Tuesday, March 17, 2015

Day 17 of 31 books in 31 days- Swati Avasthi book giveaway & qualify to win a kindle

Welcome to the 17h day of 31 books in 31 days, where you win prizes for reading.

Recap of Rules

Everyday that you participate in the giveaway of the day, you are eligible to win a brand new kindle.

How to participate
  a) Subscribe via email, so you can get the author & prize of the day sent directly to your email.
  b) Like the author of the day on facebook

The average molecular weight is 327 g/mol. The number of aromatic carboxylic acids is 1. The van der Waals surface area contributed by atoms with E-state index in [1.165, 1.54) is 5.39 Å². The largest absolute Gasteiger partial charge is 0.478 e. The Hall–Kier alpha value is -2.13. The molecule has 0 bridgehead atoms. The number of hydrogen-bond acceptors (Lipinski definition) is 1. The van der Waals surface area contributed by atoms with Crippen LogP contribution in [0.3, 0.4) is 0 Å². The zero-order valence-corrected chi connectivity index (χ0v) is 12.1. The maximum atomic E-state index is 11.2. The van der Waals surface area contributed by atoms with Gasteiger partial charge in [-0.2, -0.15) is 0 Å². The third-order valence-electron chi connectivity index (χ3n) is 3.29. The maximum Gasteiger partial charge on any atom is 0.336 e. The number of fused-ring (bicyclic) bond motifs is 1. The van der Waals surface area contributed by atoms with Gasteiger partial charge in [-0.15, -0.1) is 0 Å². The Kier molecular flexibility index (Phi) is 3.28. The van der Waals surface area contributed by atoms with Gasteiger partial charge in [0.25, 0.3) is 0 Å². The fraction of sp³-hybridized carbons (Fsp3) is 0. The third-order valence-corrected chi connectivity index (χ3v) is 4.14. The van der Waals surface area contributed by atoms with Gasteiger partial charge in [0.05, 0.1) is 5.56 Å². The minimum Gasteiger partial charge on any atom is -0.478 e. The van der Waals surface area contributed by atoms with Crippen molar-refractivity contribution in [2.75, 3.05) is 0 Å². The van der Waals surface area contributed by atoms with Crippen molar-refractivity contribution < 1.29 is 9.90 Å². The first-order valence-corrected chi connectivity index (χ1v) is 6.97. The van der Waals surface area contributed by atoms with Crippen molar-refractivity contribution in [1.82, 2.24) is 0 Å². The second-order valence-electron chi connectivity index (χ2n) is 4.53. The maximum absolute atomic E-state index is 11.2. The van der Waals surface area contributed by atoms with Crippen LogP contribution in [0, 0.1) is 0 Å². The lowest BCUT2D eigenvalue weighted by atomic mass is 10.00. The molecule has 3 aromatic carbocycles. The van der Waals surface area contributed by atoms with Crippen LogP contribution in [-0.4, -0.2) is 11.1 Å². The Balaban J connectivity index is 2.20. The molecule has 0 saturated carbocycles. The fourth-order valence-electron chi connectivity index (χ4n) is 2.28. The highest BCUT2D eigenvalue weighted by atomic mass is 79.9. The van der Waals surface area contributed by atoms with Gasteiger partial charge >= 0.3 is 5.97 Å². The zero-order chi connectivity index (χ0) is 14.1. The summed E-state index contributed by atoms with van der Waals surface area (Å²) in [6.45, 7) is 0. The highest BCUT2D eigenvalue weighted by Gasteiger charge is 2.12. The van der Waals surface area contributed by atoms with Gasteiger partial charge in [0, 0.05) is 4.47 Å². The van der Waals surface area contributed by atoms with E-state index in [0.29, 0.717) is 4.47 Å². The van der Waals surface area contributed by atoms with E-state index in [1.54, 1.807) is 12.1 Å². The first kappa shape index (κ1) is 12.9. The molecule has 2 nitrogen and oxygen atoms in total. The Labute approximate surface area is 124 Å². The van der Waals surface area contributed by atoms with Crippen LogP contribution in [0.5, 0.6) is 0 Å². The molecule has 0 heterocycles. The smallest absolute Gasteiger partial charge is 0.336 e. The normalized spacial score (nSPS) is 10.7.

c) Follow the author on Twitter
  d) Read any of the author's books
  e) Answer the occasional quiz on author's interview
  f) Scroll to the bottom of each interview and enter the raffle (you'll have to unlock the raffle with your email first)

That's it- then enter the kindle giveaway!

All giveaways will be sent out by the 7th day in April. Good Luck.

Today's author of the day is Swati Avasthi. Swati is an award winning novelist that brings light to abuse and its effect on the abuser. Her interesting take on violence experienced as a kid, sheds light on how the abused can become the abuser. Her release Split, is our featured novel of the day.

Featured Book